History of Seattle Municipal Railway's Division C, the streetcar line that once connected Burien with White Center and Seattle.
July 17, 2005
HPLB Board Meeting Minutes Various Dates

Notes on minutes from various dates.

Held at office of the vice president, 407 Oriental Building, Seattle WA on Dec 26, 1913 at noon

Present: Chas Schoening, FW Dashley, Geo White, F A Ausman, D I Burkhart

WH Murphy resigned as president Nov 30, 1912. Geo W H White elected President.

Sept 29 1911, meeting of ‘subscribers’ refers to starting point as “Oxbow”

Washington Corporation license no 853 for 1911

Oct 13 1911 meeting held at company offices, 633 Pioneer Building, Seattle Wa: first meeting of corporation
Oct 13 1911 trustees meeting, officers elected, National City Bank of Seattle for savings. Geo W H White offers franchise for $1300. Coughlin offers franchise for Seattle for $800. Macquaid & Moore Contractors bid on grading work – rejected. L I Gregory employed for $325 / month plus expenses.

Nov 13 1911, Gregory reports estimate for construction of $100,760 +/- $12000.

Nov 18 1911, 25% assessment.
Nov 20 1911, bids by contractors. Awarded to WM Carey 4301 Evanson and Macquaid and Moore (written Macquade & Moore by Mitchell). Clearing, grubbing, grading and culverts from Station 15+00 to 133+00.
Jan 2 1912 Gregory resigns (job done). Interest in moving route from west to east of Ambaum.

"RESOLVED, that the Highland Park & Lake Burien Railroad, a corporation duly organized and existing under the laws of the state of Washington, do propose to build, equip and operate (or cause to be built, equipped and operated, an electric, steam or gasoline power railway, beginning at or near the intersection of First Avenue South and West Michigan Street in McLaughlin’s Water Front Addition to Seattle, running thence southwesterly through what is known as Hales Gulch to a point at the corner of Ninth Avenue Southwest and Kenyon Street, thence south to Henderson Street, thence West to Sixteenth Avenue Southwest, thence Southerly along the most practical route to a point where the new County Road crosses the line between Sections 18 and 19, Township 23 North Range 4 East W. M., thence to the N. W. corner of the N. E. Quarter of the S. E. Quarter of Sec. 24, Township 23 North, Range 3 East W. M., a total distance of about 8 miles, all in King County State of Washington."

President reported application for extension: from First Avenue South and West Michigan Streets along Michigan Street to a connection with the Seattle Electric Company system on Bateman Ave.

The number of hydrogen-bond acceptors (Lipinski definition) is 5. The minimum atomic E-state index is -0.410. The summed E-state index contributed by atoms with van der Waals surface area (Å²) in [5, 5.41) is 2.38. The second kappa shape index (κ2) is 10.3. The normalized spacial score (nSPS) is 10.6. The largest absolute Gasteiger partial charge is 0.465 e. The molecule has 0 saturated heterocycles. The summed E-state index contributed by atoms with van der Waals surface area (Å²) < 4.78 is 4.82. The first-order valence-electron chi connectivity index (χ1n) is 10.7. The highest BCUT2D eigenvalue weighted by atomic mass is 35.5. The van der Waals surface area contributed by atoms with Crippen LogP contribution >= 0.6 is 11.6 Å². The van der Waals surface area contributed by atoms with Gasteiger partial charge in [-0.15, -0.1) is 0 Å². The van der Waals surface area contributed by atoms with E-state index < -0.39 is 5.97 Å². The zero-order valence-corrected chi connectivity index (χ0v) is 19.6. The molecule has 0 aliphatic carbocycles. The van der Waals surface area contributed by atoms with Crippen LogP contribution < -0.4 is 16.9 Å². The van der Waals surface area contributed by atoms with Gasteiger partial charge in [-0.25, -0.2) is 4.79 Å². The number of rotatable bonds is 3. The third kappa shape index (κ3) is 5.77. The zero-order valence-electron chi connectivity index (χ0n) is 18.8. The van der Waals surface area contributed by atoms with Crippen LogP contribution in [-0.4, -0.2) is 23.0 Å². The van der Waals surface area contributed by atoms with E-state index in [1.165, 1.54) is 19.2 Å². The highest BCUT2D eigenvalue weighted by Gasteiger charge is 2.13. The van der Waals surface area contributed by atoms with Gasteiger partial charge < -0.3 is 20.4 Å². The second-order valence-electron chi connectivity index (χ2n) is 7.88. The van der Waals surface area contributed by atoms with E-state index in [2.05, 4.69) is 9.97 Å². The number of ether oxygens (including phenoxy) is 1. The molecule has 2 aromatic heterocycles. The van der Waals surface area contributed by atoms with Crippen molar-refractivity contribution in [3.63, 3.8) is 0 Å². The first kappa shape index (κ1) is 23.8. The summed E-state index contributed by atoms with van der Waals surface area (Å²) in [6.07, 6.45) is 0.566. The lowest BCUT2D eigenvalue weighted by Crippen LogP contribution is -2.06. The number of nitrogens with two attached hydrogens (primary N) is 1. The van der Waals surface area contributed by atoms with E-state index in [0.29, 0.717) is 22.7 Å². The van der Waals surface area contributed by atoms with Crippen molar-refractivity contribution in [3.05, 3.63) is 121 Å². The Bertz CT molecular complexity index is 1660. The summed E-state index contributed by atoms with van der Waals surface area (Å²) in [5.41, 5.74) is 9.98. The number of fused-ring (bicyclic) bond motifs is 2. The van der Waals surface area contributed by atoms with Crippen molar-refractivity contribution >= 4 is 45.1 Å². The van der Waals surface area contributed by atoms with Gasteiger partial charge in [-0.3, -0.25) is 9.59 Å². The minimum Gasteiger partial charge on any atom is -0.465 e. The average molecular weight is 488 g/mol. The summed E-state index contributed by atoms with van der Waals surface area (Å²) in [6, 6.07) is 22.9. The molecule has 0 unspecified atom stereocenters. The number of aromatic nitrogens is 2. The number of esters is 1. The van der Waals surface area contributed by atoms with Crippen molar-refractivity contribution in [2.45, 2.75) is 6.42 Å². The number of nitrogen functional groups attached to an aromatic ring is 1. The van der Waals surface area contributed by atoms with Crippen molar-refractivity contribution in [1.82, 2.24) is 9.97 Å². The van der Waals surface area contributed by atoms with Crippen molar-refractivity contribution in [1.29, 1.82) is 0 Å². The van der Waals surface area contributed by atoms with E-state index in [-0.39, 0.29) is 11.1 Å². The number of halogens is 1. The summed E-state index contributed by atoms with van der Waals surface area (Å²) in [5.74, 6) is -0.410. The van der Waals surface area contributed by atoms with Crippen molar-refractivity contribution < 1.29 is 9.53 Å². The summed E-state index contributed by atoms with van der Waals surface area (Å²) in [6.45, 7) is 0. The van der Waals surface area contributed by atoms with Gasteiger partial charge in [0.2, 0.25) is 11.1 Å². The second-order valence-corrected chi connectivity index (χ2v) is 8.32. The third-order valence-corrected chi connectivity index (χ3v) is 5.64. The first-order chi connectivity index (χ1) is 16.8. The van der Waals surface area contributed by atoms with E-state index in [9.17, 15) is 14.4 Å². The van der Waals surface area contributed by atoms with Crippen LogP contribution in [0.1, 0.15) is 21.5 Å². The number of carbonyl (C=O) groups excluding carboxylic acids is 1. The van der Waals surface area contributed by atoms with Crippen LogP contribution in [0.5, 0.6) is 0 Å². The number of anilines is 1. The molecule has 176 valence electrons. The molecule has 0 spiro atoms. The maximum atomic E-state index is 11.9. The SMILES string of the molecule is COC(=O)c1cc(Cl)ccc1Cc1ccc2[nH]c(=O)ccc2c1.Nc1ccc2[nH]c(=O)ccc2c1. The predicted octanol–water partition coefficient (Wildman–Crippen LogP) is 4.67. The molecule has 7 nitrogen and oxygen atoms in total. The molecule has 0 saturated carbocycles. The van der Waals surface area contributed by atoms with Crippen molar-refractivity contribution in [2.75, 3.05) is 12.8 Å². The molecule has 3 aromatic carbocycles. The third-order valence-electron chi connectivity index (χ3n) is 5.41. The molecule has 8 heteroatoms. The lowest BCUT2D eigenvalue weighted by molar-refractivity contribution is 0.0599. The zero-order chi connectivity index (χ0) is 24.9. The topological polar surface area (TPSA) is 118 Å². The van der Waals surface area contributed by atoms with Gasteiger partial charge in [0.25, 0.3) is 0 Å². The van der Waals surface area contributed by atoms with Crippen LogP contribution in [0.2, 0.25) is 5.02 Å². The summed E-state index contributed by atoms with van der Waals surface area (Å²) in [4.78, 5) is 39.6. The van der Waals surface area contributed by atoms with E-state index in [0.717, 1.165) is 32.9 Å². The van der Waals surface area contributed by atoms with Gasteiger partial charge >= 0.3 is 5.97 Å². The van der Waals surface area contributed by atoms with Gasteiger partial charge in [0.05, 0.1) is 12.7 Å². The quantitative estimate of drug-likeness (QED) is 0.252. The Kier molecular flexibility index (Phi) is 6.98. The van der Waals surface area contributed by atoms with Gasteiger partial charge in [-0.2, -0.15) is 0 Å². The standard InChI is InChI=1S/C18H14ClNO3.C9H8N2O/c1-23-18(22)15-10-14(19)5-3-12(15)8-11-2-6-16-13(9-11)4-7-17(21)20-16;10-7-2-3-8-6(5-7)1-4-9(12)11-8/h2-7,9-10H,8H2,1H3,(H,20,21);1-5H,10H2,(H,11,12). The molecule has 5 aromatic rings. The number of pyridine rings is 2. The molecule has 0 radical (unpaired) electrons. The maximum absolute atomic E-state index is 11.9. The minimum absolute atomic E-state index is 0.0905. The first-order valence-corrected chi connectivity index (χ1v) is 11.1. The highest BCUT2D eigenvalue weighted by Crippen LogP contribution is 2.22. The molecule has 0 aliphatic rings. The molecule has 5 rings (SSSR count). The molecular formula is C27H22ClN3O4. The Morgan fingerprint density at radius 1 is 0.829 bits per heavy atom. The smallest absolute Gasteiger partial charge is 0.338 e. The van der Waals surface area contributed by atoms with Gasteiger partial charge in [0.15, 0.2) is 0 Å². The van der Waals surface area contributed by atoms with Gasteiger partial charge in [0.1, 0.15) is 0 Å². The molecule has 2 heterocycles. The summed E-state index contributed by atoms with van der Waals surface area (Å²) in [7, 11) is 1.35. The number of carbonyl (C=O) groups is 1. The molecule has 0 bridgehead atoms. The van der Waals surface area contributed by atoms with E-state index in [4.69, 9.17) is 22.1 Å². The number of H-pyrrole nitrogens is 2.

25% assessment on Jan 5th.

Jan 25 1912, approved move to east side. Struck J A Maitland from investor list. Commissions for subscriptions from here on, 30%, stock 10%.

Feb 10, 1912, 25% assessment. $7500 extra to extend line from station 15 to Spokane Avenue and Iowa Avenue, not to Oxbow (first avenue south and Michigan street). West side of the Duwamish river. McLaughlin protested – avoiding his land 'McLaughlin's Waterfront Addition'. Hofius Steel & Equipment Company supplied the rails. Geo W H White given 50% commission on all stock subscriptions from this point on that he secured, in the form of stock!

Feb 17, 1912 approved $30,000 for rails from Hofius.

Washington Corporate License 3822 for 1912

Sep 3, 1912 Murphy salary of $125 / mo as president.
Sep 30, 1912 Cancelled contract with Puget Sound Traction, Light & Power for power line from Georgetown contract date May 12 1912
Nov 26 1912 Cancel agreement with Seattle Electric Company for use of their car and request to remove it as soon as convenient and to discontinue power service from and after this date.

Dec 21 1912, Murphy resigns as president. Seattle Public Utilities requests road reopened within the next few days. Secretary writes to SPU telling that it would be impossible and asking for six months.

Letter of resignation on Fremont Market letterhead – Wm H Murphy is owner. "Wholesale and retail dealer in beef, pork, mutton, veal, ham, bacon, salt meats, lard, etc."

Dec 30 1912. Letter from Valentine at SPU requests HPLB to meet with city Franchise Committee on Friday, Jan 3.

Jan 24 1913. H B Snider given until Feb 5 to sell line for cost of debt – expected to be $40,000, to investor in New York City. Assuming they will operate it

1913 annual meeting: Road was sold on lien for $12662.78. Trying to get the money together by March 1914 to buy it back – worth more as scrap. Unable to pay loan to Mercantile Bank. This resulted in the attempted sale to another railroad company.

May 22 1913, stockholders agree to sell to city

Posted by Rob Ketcherside at July 17, 2005 6:37 PM
Lost Seattle
Check out my book Lost Seattle for more explorations of history and urbanism.
These pages are an archive. For my new content, visit ba-kground.com.
Copyright Rob Ketcherside; contact roket swirly gwu.edu